Commonwealth v. Dickerson, 372 Mass. 783, 797 (1977) was a felony murder case in an armed robbery of a liquor store that went awry. At the time there had been some contradictory cases regarding the proper jury instruction for felony murder. In Dickerson, the court clarified that if the jury found homicide occurred in the course of a life felony, the only proper verdict is first degree murder. Sua sponte, the SJC then said – almost in an offhand manner, the following:
We add that the charge should have included, in some appropriate form of words, an instruction that the jury have a duty, if they conclude that the defendant is guilty, to return a verdict of guilty of the highest crime which has been proved beyond a reasonable doubt against the defendant. See Sparf & Hansen v. United States, 156 U.S. 51, 63 (1895). This language would serve to impress on the jury that while they were empowered to return the lesser verdict, they had a duty to consider the evidence in light of the principles of law given to them by the judge. The failure to give such an instruction, if error, was also harmless beyond a reasonable doubt, since such words could not conceivably favor the defendant’s cause.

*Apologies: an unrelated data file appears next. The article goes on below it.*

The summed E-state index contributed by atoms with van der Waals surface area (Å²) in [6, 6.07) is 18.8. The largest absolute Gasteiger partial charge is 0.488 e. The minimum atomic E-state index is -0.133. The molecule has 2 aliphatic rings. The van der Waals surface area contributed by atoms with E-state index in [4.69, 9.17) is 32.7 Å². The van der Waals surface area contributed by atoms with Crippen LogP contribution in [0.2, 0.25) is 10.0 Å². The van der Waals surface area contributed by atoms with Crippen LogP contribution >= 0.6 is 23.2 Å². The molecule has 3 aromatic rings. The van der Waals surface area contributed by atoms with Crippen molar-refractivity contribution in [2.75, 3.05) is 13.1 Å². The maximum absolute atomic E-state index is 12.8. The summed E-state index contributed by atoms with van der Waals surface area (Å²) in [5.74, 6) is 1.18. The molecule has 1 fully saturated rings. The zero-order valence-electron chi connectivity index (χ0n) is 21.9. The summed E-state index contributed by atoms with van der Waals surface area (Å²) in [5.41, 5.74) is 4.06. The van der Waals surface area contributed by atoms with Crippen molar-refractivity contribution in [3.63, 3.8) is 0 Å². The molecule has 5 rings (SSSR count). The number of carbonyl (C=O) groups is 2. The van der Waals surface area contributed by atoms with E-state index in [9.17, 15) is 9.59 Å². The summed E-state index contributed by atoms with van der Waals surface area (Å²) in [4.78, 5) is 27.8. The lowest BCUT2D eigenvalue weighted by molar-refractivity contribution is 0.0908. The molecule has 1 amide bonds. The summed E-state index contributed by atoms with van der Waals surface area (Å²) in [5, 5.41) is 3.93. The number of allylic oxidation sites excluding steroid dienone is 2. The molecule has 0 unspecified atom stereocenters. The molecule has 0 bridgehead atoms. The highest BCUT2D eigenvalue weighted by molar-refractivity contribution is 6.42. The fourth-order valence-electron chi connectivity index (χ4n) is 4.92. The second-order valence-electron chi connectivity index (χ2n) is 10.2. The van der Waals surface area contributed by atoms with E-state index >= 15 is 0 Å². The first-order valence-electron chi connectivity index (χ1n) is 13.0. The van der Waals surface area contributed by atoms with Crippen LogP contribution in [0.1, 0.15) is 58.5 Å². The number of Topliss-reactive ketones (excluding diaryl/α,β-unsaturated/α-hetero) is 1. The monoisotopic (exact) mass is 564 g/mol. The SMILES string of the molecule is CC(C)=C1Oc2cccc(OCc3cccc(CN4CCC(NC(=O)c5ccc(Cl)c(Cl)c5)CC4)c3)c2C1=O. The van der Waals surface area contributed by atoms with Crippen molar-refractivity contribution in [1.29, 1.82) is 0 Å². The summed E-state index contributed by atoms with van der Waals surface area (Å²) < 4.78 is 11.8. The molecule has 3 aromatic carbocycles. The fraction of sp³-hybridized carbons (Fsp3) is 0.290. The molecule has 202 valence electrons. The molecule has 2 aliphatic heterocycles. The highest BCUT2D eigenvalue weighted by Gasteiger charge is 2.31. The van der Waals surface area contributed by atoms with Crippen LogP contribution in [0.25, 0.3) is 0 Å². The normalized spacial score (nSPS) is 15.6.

Commonwealth v. Dickerson, 372 Mass. at 797-798 (footnote omitted).